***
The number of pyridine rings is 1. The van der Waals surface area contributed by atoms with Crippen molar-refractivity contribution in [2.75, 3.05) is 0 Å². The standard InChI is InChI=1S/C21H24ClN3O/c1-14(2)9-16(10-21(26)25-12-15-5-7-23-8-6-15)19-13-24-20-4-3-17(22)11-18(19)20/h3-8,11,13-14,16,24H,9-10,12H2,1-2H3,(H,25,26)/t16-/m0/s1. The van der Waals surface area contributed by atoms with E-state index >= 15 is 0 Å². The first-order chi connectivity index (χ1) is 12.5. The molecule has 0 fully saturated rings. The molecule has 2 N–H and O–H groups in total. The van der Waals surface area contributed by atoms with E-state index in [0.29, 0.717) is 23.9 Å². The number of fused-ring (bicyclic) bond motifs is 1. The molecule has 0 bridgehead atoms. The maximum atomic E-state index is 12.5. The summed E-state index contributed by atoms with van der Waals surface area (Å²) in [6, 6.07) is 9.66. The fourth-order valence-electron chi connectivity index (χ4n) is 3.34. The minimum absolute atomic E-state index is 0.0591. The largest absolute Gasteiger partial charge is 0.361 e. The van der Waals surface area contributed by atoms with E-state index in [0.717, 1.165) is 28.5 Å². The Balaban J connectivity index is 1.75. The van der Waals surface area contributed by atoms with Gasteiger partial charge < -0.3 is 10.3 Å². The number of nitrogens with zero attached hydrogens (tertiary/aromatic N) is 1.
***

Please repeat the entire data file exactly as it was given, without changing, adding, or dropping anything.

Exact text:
The number of pyridine rings is 1. The van der Waals surface area contributed by atoms with Crippen molar-refractivity contribution in [2.75, 3.05) is 0 Å². The standard InChI is InChI=1S/C21H24ClN3O/c1-14(2)9-16(10-21(26)25-12-15-5-7-23-8-6-15)19-13-24-20-4-3-17(22)11-18(19)20/h3-8,11,13-14,16,24H,9-10,12H2,1-2H3,(H,25,26)/t16-/m0/s1. The van der Waals surface area contributed by atoms with E-state index >= 15 is 0 Å². The first-order chi connectivity index (χ1) is 12.5. The molecule has 0 fully saturated rings. The molecule has 2 N–H and O–H groups in total. The van der Waals surface area contributed by atoms with E-state index in [0.29, 0.717) is 23.9 Å². The number of fused-ring (bicyclic) bond motifs is 1. The molecule has 0 bridgehead atoms. The maximum atomic E-state index is 12.5. The summed E-state index contributed by atoms with van der Waals surface area (Å²) in [6, 6.07) is 9.66. The fourth-order valence-electron chi connectivity index (χ4n) is 3.34. The minimum absolute atomic E-state index is 0.0591. The largest absolute Gasteiger partial charge is 0.361 e. The van der Waals surface area contributed by atoms with E-state index in [0.717, 1.165) is 28.5 Å². The Balaban J connectivity index is 1.75. The van der Waals surface area contributed by atoms with Gasteiger partial charge < -0.3 is 10.3 Å². The number of nitrogens with zero attached hydrogens (tertiary/aromatic N) is 1.